- Brownstein JS, Freifeld CC, Chan EH, Keller M, Sonricker AL, Mekaru SR, et al. Information technology and global surveillance of cases of 2009 H1N1 influenza. N Engl J Med 2010 May 6;362(18):1731-1735 [FREE Full text] [CrossRef] [Medline]
- Corley CD, Cook DJ, Mikler AR, Singh KP. Text and structural data mining of influenza mentions in Web and social media. Int J Environ Res Public Health 2010 Feb;7(2):596-615 [FREE Full text] [CrossRef] [Medline]
- Keelan J, Pavri-Garcia V, Tomlinson G, Wilson K. YouTube as a source of information on immunization: a content analysis. JAMA 2007 Dec 5;298(21):2482-2484. [CrossRef] [Medline]
- Pandey A, Patni N, Singh M, Sood A, Singh G. YouTube as a source of information on the H1N1 influenza pandemic. Am J Prev Med 2010 Mar;38(3):e1-e3. [CrossRef] [Medline]
- Backinger CL, Pilsner AM, Augustson EM, Frydl A, Phillips T, Rowden J. YouTube as a source of quitting smoking information. Tob Control 2011 Mar;20(2):119-122. [CrossRef] [Medline]
- Murugiah K, Vallakati A, Rajput K, Sood A, Challa NR. YouTube as a source of information on cardiopulmonary resuscitation. Resuscitation 2011 Mar;82(3):332-334. [CrossRef] [Medline]
- Sood A, Sarangi S, Pandey A, Murugiah K. YouTube as a source of information on kidney stone disease. Urology 2011 Mar;77(3):558-562. [CrossRef] [Medline]
- Steinberg PL, Wason S, Stern JM, Deters L, Kowal B, Seigne J. YouTube as source of prostate cancer information. Urology 2010 Mar;75(3):619-622. [CrossRef] [Medline]
- Smith A, Brenner J. Twitter use 2012. 2012. URL: http://pewinternet.org/Reports/2012/Twitter-Use-2012/Findings.aspx [accessed 2012-12-17] [WebCite Cache]
- Burton SH, Tanner KW, Giraud-Carrier CG, West JH, Barnes MD. "Right time, right place" health communication on Twitter: value and accuracy of location information. J Med Internet Res 2012;14(6):e156 [FREE Full text] [CrossRef] [Medline]
- Johnson SC. Hierarchical clustering schemes. Psychometrika 1967 Sep 1967;32(3):241-254. [CrossRef]
- Jain AK, Murty MN, Flynn PJ. Data clustering: a review. ACM Comput Surv 2000;31(3):264-323. [CrossRef]
- Jain AK, Dubes RC. Algorithms for clustering data. Englewood Cliffs, N.J: Prentice Hall; 1988.
- U.S. Food and Drug and Aministration. FDA warns consumers about counterfeit version of Teva's Adderall. 2012. URL: http://www.webcitation.org/6CzHsIlpU [accessed 2012-12-17]
- Johnston LD, O'Malley PM, Bachman JG. Monitoring the future national survey results on drug use, 1975-2002. Bethesda, Maryland: National Institute on Drug Abuse; 2003. Volume II: College students and adults ages 19-40 URL: http://monitoringthefuture.org/pubs/monographs/vol2_2002.pdf [WebCite Cache]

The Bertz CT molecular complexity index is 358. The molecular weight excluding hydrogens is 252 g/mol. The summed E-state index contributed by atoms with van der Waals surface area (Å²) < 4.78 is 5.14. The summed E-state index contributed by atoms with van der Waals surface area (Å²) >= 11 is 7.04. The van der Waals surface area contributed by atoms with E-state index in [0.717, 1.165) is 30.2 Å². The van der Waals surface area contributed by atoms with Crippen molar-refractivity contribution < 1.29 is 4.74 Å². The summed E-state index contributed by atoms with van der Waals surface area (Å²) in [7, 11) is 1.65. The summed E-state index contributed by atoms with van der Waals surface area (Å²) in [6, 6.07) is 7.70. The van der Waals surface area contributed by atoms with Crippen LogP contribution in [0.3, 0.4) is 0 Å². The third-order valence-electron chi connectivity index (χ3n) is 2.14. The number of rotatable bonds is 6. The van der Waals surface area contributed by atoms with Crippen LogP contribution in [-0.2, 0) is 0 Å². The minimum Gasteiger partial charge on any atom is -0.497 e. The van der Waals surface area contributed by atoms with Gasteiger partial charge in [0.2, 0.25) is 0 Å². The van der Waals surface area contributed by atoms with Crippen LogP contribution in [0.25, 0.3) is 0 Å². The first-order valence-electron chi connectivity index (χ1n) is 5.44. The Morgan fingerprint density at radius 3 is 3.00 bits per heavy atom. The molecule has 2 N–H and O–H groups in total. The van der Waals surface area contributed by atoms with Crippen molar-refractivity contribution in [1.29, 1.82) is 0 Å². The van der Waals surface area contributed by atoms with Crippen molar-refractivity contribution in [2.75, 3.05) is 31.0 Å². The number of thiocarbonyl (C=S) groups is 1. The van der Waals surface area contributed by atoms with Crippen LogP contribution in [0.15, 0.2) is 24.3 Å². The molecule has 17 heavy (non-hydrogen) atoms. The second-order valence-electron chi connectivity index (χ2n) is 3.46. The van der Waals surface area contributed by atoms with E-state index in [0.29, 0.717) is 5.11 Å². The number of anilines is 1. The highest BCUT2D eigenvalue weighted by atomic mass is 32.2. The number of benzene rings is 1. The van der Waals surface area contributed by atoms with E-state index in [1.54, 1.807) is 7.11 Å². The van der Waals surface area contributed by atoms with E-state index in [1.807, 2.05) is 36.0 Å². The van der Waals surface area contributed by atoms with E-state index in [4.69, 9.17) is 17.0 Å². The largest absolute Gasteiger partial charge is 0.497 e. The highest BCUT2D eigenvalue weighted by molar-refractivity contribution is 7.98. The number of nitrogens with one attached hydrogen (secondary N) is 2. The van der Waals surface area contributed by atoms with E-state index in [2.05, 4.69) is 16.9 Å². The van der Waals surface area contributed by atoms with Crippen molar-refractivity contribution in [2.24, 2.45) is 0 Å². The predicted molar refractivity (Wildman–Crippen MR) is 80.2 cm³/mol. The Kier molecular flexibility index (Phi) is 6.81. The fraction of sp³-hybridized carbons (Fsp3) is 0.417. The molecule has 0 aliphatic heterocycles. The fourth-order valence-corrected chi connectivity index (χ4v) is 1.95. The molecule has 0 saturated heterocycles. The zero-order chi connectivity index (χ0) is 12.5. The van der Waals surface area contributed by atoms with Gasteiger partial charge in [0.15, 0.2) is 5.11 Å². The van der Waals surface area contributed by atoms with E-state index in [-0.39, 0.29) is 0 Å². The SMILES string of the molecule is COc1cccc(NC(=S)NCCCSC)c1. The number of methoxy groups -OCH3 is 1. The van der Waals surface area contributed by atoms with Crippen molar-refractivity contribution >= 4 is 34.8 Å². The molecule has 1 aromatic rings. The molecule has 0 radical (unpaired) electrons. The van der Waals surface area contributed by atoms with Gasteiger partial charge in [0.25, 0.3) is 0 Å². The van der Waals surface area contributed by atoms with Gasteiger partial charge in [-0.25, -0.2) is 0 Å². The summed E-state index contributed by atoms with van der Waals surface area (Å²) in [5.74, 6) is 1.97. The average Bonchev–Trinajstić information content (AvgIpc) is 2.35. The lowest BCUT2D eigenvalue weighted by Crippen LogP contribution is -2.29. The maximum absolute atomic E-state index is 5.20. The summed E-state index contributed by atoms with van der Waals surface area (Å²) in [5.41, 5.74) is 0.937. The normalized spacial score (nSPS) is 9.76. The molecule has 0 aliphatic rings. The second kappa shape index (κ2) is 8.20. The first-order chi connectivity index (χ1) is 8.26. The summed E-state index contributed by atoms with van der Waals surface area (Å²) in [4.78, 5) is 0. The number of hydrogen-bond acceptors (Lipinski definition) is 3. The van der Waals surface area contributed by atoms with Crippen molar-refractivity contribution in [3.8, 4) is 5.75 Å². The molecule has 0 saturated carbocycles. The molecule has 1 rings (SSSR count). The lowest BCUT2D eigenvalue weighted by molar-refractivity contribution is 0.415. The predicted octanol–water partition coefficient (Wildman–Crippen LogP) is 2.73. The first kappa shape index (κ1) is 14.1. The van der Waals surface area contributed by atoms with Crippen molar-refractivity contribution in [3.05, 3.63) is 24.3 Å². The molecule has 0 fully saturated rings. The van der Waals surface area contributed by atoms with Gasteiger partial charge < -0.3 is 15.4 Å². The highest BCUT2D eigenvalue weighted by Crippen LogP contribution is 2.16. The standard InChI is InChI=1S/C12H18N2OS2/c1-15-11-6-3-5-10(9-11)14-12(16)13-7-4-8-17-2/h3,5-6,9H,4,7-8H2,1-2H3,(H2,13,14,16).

- Teter CJ, McCabe SE, Boyd CJ, Guthrie SK. Illicit methylphenidate use in an undergraduate student sample: prevalence and risk factors. Pharmacotherapy 2003 May;23(5):609-617. [Medline]
- Bandura A. Social learning theory. Englewood Cliffs, N.J: Prentice Hall; 1977.
- Ajzen I. The theory of planned behavior. Organizational Behavior and Human Decision Processes 1991 Dec 1991;50(2):179-211. [CrossRef]
|API: Application Programming Interface|
|CDC: Centers for Disease Control and Prevention|
|GPS: Global Positioning System|
|HAC: Hierarchical Agglomerative Clustering|
|IRB: Institutional Review Board|
Edited by G Eysenbach; submitted 18.12.12; peer-reviewed by J Giménez, T Mackey; comments to author 18.01.13; revised version received 01.02.13; accepted 13.02.13; published 17.04.13
©Carl L Hanson, Scott H Burton, Christophe Giraud-Carrier, Josh H West, Michael D Barnes, Bret Hansen. Originally published in the Journal of Medical Internet Research (http://www.jmir.org), 17.04.2013.
This is an open-access article distributed under the terms of the Creative Commons Attribution License (http://creativecommons.org/licenses/by/2.0/), which permits unrestricted use, distribution, and reproduction in any medium, provided the original work, first published in the Journal of Medical Internet Research, is properly cited. The complete bibliographic information, a link to the original publication on http://www.jmir.org/, as well as this copyright and license information must be included.